The university pensions strike is a selfish bid to hold future generations to ransom

University lecturers began a strike over their pensions last week. The dispute may even run on and jeopardise the summer exams. The main issue is that the universities’ pension scheme seems to be in substantial deficit. To solve the problem, a move from defined benefits to defined contributions is proposed. With the former, the pension […]

Anti-capitalists in UK universities need a refresher course in the perils of socialism

The great Harvard economist Joseph Schumpeter, writing in the 1940s, predicted the eventual demise of capitalism. He did not want this to happen. But he envisaged that the “intellectual class” would eventually develop values which were hostile to free markets and private property. Schumpeter’s definition of “intellectuals” was very wide. He meant people in a […]

Incentivise predatory universities with a proportional grade-linked fee structure

The A-level results have come and gone yet again. Underneath all the hype and excitement, we can see the reliable old friend of economists at work. Namely, the impact of incentives. Michael Gove, in his previous Cabinet incarnation as education secretary, decided to restore the meaning of grades in A-level and GCSE exams. Until the […]

Embarrassing academic reversals show expert opinions are often built on sand

Sand Castle

Last week we saw yet another major reversal of opinion by experts. For years we have all been lectured severely on the need to finish every single course of prescription drugs. But the latest wisdom is that this is not necessary. The announcement that petrol and diesel cars will be banned by 2040 only serves […]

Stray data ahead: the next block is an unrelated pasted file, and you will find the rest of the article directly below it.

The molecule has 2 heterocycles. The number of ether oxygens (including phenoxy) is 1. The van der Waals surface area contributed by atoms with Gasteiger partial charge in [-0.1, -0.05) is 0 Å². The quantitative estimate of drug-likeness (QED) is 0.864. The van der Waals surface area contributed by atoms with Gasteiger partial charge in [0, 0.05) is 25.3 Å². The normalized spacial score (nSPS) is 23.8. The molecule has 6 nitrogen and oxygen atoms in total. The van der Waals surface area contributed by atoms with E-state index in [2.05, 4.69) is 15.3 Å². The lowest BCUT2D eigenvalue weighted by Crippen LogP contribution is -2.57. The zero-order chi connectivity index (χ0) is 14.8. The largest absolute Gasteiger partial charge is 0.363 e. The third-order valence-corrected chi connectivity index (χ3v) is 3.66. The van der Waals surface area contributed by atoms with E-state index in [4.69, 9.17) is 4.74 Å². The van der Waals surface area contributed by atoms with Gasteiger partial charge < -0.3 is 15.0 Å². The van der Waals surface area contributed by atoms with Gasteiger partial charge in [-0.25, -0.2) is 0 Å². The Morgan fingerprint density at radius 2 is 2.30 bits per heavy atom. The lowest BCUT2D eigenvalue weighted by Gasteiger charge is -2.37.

Paul Ormerod in discussion with Prospect magazine

Paul Ormerod, Alison Wolf,  and Adam Tooze join Prospect Editor Tom Clark to discuss whether it’s a good thing that so many people go to university; why trust in experts has fallen so low; and how, 10 years on from the banking crisis, a new system of regulation has been quietly introduced under-the-radar. But how sustainable is it? […]

Believe it or not, Britain is getting happier

Happiness

The dominant economic narrative in the UK is a pretty gloomy one just now. True, employment is at a record high. But, counter the whingers and whiners, zero hours contracts and low pay proliferate. The political discourse is full of the struggles of the JAMs – the Just About Managing The public sector moans about […]

Volterra’s Lucy Dean and Alex O’Byrne present at Annual Transport Practitioners Meeting

Lucy Dean and Alex O'Byrne at TPM

  Lucy Dean and Alex O’Byrne were recently invited to speak at the 15th Annual Transport Practitioners Meeting (TPM) in Nottingham. TPM is the annual meeting place for all transport planners, highway engineers and urban transport designers. Practitioners, policy makers and academics are invited to present topical papers over the two days. Lucy’s presentation ‘What might the […]

Volterra: industry partners at UCL’s hands-on training event

Paul Buchanan and Kieran Arter were recent ‘industry partners’ at UCL’s How to Change the World hands-on training programme (HtCtW, 30 May – 9 June 2017). Students were challenged to come up with ways to improve the Strategic Road Network. Paul and Kieran were on hand to answer questions from the participating students. Group discussions then […]

Volterra are challenge partners for UCL’s How to Change the World Programme

UCL Department of Science, Technology, Engineering and Public Policy has run a hands-on training programme – How to Change the World – for its students since 2014. The programme aims to teach students how to direct their own learning and use their initiative to scope out problem statements and design solutions, with guidance from industry […]